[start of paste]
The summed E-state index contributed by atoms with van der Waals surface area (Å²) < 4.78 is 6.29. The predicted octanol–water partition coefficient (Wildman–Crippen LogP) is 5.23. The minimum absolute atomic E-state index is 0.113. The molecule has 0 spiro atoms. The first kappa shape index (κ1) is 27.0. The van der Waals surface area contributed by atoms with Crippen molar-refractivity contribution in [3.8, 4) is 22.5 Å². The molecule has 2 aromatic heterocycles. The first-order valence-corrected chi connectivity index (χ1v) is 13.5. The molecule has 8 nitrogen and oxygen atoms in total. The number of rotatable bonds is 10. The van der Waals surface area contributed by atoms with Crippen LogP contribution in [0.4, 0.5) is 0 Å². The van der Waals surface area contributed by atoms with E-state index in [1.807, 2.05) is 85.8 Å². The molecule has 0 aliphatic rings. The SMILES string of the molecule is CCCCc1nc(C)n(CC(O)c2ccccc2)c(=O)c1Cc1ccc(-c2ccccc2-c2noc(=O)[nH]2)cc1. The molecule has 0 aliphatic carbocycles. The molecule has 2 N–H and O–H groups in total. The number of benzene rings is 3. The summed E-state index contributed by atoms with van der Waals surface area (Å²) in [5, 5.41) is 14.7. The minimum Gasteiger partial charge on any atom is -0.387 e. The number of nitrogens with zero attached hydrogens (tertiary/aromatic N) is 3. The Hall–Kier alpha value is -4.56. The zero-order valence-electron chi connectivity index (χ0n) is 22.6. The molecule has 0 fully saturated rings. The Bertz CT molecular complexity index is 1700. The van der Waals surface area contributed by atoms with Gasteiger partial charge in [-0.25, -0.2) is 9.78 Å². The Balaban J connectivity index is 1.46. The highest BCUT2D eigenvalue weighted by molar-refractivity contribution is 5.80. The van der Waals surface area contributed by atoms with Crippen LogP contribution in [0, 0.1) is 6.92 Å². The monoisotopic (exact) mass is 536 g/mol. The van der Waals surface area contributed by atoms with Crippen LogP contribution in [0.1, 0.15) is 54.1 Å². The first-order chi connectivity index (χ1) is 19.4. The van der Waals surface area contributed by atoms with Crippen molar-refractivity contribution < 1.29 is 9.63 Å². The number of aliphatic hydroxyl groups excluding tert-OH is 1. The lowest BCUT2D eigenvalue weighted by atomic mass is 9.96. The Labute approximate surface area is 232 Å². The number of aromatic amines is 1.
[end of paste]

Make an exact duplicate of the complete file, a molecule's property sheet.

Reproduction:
The summed E-state index contributed by atoms with van der Waals surface area (Å²) < 4.78 is 6.29. The predicted octanol–water partition coefficient (Wildman–Crippen LogP) is 5.23. The minimum absolute atomic E-state index is 0.113. The molecule has 0 spiro atoms. The first kappa shape index (κ1) is 27.0. The van der Waals surface area contributed by atoms with Crippen molar-refractivity contribution in [3.8, 4) is 22.5 Å². The molecule has 2 aromatic heterocycles. The first-order valence-corrected chi connectivity index (χ1v) is 13.5. The molecule has 8 nitrogen and oxygen atoms in total. The number of rotatable bonds is 10. The van der Waals surface area contributed by atoms with Crippen LogP contribution in [0.4, 0.5) is 0 Å². The van der Waals surface area contributed by atoms with E-state index in [1.807, 2.05) is 85.8 Å². The molecule has 0 aliphatic rings. The SMILES string of the molecule is CCCCc1nc(C)n(CC(O)c2ccccc2)c(=O)c1Cc1ccc(-c2ccccc2-c2noc(=O)[nH]2)cc1. The molecule has 0 aliphatic carbocycles. The molecule has 2 N–H and O–H groups in total. The number of benzene rings is 3. The summed E-state index contributed by atoms with van der Waals surface area (Å²) in [5, 5.41) is 14.7. The minimum Gasteiger partial charge on any atom is -0.387 e. The number of nitrogens with zero attached hydrogens (tertiary/aromatic N) is 3. The Hall–Kier alpha value is -4.56. The zero-order valence-electron chi connectivity index (χ0n) is 22.6. The molecule has 0 fully saturated rings. The Bertz CT molecular complexity index is 1700. The van der Waals surface area contributed by atoms with Gasteiger partial charge in [-0.25, -0.2) is 9.78 Å². The Balaban J connectivity index is 1.46. The highest BCUT2D eigenvalue weighted by molar-refractivity contribution is 5.80. The van der Waals surface area contributed by atoms with Crippen LogP contribution in [0, 0.1) is 6.92 Å². The monoisotopic (exact) mass is 536 g/mol. The van der Waals surface area contributed by atoms with Crippen LogP contribution in [0.1, 0.15) is 54.1 Å². The first-order chi connectivity index (χ1) is 19.4. The van der Waals surface area contributed by atoms with Crippen molar-refractivity contribution < 1.29 is 9.63 Å². The number of aliphatic hydroxyl groups excluding tert-OH is 1. The lowest BCUT2D eigenvalue weighted by atomic mass is 9.96. The Labute approximate surface area is 232 Å². The number of aromatic amines is 1.